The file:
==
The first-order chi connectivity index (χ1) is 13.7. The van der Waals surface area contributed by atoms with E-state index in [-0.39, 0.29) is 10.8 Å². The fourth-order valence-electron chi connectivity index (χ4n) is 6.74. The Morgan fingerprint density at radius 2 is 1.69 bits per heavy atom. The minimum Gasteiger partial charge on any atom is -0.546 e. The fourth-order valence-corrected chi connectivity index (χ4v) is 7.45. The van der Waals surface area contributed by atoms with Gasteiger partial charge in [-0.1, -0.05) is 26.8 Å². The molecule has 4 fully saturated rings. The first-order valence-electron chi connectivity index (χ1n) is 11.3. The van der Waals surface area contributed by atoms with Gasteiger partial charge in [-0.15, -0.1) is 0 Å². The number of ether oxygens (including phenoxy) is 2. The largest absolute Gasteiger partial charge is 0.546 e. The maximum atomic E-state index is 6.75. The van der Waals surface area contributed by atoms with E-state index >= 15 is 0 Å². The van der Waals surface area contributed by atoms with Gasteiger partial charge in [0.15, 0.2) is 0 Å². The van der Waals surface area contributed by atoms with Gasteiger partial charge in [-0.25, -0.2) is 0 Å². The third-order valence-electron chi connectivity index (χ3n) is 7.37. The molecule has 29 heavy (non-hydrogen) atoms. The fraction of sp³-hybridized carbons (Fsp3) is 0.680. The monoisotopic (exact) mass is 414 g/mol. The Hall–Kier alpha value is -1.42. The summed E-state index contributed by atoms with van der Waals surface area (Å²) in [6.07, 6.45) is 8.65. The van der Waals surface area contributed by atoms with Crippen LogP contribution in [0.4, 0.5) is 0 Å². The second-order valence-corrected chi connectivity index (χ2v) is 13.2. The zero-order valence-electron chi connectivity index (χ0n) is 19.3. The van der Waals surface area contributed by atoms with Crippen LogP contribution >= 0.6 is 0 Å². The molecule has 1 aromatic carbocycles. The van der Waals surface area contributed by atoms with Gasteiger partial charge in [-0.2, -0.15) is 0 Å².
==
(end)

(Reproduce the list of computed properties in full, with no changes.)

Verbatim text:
The first-order chi connectivity index (χ1) is 13.7. The van der Waals surface area contributed by atoms with E-state index in [-0.39, 0.29) is 10.8 Å². The fourth-order valence-electron chi connectivity index (χ4n) is 6.74. The Morgan fingerprint density at radius 2 is 1.69 bits per heavy atom. The minimum Gasteiger partial charge on any atom is -0.546 e. The fourth-order valence-corrected chi connectivity index (χ4v) is 7.45. The van der Waals surface area contributed by atoms with Gasteiger partial charge in [-0.1, -0.05) is 26.8 Å². The molecule has 4 fully saturated rings. The first-order valence-electron chi connectivity index (χ1n) is 11.3. The van der Waals surface area contributed by atoms with Gasteiger partial charge in [-0.15, -0.1) is 0 Å². The number of ether oxygens (including phenoxy) is 2. The largest absolute Gasteiger partial charge is 0.546 e. The maximum atomic E-state index is 6.75. The van der Waals surface area contributed by atoms with E-state index >= 15 is 0 Å². The van der Waals surface area contributed by atoms with Gasteiger partial charge in [0.15, 0.2) is 0 Å². The van der Waals surface area contributed by atoms with Gasteiger partial charge in [-0.25, -0.2) is 0 Å². The third-order valence-electron chi connectivity index (χ3n) is 7.37. The molecule has 29 heavy (non-hydrogen) atoms. The fraction of sp³-hybridized carbons (Fsp3) is 0.680. The monoisotopic (exact) mass is 414 g/mol. The Hall–Kier alpha value is -1.42. The summed E-state index contributed by atoms with van der Waals surface area (Å²) in [6.07, 6.45) is 8.65. The van der Waals surface area contributed by atoms with Crippen LogP contribution in [0.4, 0.5) is 0 Å². The second-order valence-corrected chi connectivity index (χ2v) is 13.2. The zero-order valence-electron chi connectivity index (χ0n) is 19.3. The van der Waals surface area contributed by atoms with Crippen LogP contribution >= 0.6 is 0 Å². The molecule has 1 aromatic carbocycles. The van der Waals surface area contributed by atoms with Gasteiger partial charge in [-0.2, -0.15) is 0 Å².